HTTP Status Code: The Secret Language of the Web

http status code

HTTP status code are a vital part of communication between web browsers and servers. Let’s break down each category you mentioned in more detail:

1xx Informational (100-199):

Meaning: These codes are temporary and simply acknowledge that the server has received the request and things are underway. They don’t signify completion.
Example: You might see a 100 Continue code if you’re uploading a large file to a server. It tells your browser to keep sending the data.
Not for Everyone: These codes weren’t part of the original HTTP 1.0 protocol, so older systems might not use them.

2xx Successful (200-299):

Meaning: This is the good news category! Codes here indicate the request was processed successfully.
Most Common: The most common code you’ll see is 200 OK, which means the request was a success, and the response body contains the data you asked for (like a webpage).
Other Examples: You might also see codes like 201 Created (for creating a new resource) or 204 No Content (meaning the request was successful but there’s no additional information to send).

3xx Redirection (300-399):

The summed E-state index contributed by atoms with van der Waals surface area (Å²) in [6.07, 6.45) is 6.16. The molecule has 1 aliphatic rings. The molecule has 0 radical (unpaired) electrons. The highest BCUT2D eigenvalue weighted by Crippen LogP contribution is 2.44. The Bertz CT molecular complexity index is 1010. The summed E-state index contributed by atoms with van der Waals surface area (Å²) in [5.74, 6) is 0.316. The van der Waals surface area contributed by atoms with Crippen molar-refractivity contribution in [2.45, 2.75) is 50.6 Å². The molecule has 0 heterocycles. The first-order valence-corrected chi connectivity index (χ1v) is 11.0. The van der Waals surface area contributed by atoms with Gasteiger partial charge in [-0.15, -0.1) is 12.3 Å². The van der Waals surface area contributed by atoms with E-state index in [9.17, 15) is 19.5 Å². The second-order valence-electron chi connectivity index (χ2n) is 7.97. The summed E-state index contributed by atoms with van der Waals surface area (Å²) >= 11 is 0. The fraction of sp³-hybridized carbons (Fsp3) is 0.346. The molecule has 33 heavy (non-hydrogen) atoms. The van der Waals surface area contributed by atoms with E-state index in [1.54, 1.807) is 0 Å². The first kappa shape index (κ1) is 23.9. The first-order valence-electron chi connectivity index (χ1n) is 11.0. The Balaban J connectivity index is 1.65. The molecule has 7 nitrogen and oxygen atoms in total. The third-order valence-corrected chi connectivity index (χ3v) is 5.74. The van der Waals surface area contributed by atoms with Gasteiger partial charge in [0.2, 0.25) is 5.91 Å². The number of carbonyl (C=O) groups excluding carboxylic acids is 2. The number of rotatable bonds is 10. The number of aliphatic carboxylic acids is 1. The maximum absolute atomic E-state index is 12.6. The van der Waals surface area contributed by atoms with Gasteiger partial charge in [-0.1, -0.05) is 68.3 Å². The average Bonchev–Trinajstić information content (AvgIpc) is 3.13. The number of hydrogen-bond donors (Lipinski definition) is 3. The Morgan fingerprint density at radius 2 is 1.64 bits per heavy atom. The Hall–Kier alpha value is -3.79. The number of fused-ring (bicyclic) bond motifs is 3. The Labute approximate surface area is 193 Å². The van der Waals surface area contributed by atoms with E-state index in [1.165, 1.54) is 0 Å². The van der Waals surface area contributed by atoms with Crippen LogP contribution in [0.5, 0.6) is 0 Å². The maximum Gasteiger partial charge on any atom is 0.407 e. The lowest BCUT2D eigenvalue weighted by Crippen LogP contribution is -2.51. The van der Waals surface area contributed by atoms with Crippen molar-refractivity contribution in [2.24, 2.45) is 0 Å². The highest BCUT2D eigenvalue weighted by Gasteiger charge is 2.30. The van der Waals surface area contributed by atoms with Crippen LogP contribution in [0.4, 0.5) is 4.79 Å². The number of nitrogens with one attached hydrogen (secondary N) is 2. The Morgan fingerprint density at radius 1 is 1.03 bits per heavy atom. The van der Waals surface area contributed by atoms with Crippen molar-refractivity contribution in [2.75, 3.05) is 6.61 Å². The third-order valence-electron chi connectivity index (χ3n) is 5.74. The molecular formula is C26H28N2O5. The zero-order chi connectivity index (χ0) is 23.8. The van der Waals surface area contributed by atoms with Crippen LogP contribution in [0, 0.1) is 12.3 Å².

Meaning: These codes tell the client (your browser) to take further action to complete the request. This often involves following a redirect link to a different location.
Common Codes: Some frequently encountered redirects include 301 Moved Permanently (used when a webpage has a new permanent address) and 302 Found (used for temporary redirects).
Behind the Scenes: Redirects can be helpful for things like managing SEO or ensuring users always access the latest version of a webpage.

4xx Client Errors (400-499):

Meaning: Oh no! These codes indicate an issue with the request itself, meaning the error lies on the client-side (usually your browser).
Common Codes: You might encounter a 404 Not Found error if you try to access a non-existent webpage or a 400 Bad Request error if your request is malformed.
Troubleshooting Tips: These errors can provide clues to fix your request, like checking for typos in URLs or ensuring you’re sending data in the correct format.

5xx Server Errors (500-599):

Meaning: These codes indicate an error on the server-side, meaning the issue lies with the server software or configuration.
Examples: A common code here is 500 Internal Server Error, which means something went wrong on the server that prevents it from fulfilling your request.
User’s Role: There’s not much you, as a user, can do about these errors. Usually, the server administrator needs to address the underlying problem.

By understanding these HTTP status code categories, you can gain valuable insights into what’s happening behind the scenes when you browse the web.